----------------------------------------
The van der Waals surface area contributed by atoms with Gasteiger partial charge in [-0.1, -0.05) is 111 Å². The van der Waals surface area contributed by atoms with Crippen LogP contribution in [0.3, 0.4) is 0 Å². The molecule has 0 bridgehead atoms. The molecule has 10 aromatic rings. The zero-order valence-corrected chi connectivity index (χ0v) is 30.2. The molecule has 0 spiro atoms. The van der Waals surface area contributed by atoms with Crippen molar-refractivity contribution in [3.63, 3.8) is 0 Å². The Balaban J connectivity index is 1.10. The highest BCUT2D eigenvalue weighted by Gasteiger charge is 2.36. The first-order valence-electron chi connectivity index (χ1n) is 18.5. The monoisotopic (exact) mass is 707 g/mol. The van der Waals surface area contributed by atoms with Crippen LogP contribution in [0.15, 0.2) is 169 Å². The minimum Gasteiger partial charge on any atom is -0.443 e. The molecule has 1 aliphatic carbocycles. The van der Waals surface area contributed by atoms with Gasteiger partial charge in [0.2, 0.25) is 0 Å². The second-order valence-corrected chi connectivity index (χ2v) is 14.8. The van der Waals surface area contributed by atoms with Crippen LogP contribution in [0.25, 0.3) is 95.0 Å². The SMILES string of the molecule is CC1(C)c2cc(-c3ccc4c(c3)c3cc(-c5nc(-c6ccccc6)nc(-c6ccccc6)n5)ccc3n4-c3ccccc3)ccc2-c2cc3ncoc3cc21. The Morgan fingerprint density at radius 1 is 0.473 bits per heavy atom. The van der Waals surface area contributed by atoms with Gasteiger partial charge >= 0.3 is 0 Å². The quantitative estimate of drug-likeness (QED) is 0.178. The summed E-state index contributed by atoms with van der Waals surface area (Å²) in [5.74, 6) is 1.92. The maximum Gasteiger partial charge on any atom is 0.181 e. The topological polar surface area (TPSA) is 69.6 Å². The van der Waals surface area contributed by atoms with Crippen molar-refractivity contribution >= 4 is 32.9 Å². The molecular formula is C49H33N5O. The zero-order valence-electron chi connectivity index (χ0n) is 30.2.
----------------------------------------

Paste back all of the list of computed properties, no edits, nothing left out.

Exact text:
The van der Waals surface area contributed by atoms with Gasteiger partial charge in [-0.1, -0.05) is 111 Å². The van der Waals surface area contributed by atoms with Crippen LogP contribution in [0.3, 0.4) is 0 Å². The molecule has 0 bridgehead atoms. The molecule has 10 aromatic rings. The zero-order valence-corrected chi connectivity index (χ0v) is 30.2. The molecule has 0 spiro atoms. The van der Waals surface area contributed by atoms with Crippen molar-refractivity contribution in [3.63, 3.8) is 0 Å². The Balaban J connectivity index is 1.10. The highest BCUT2D eigenvalue weighted by Gasteiger charge is 2.36. The first-order valence-electron chi connectivity index (χ1n) is 18.5. The monoisotopic (exact) mass is 707 g/mol. The van der Waals surface area contributed by atoms with Crippen LogP contribution in [0.15, 0.2) is 169 Å². The minimum Gasteiger partial charge on any atom is -0.443 e. The molecule has 1 aliphatic carbocycles. The van der Waals surface area contributed by atoms with Gasteiger partial charge in [0.2, 0.25) is 0 Å². The second-order valence-corrected chi connectivity index (χ2v) is 14.8. The van der Waals surface area contributed by atoms with Crippen LogP contribution in [0.25, 0.3) is 95.0 Å². The SMILES string of the molecule is CC1(C)c2cc(-c3ccc4c(c3)c3cc(-c5nc(-c6ccccc6)nc(-c6ccccc6)n5)ccc3n4-c3ccccc3)ccc2-c2cc3ncoc3cc21. The Morgan fingerprint density at radius 1 is 0.473 bits per heavy atom. The van der Waals surface area contributed by atoms with Gasteiger partial charge >= 0.3 is 0 Å². The quantitative estimate of drug-likeness (QED) is 0.178. The summed E-state index contributed by atoms with van der Waals surface area (Å²) in [5.74, 6) is 1.92. The maximum Gasteiger partial charge on any atom is 0.181 e. The topological polar surface area (TPSA) is 69.6 Å². The van der Waals surface area contributed by atoms with Crippen molar-refractivity contribution >= 4 is 32.9 Å². The molecular formula is C49H33N5O. The zero-order valence-electron chi connectivity index (χ0n) is 30.2.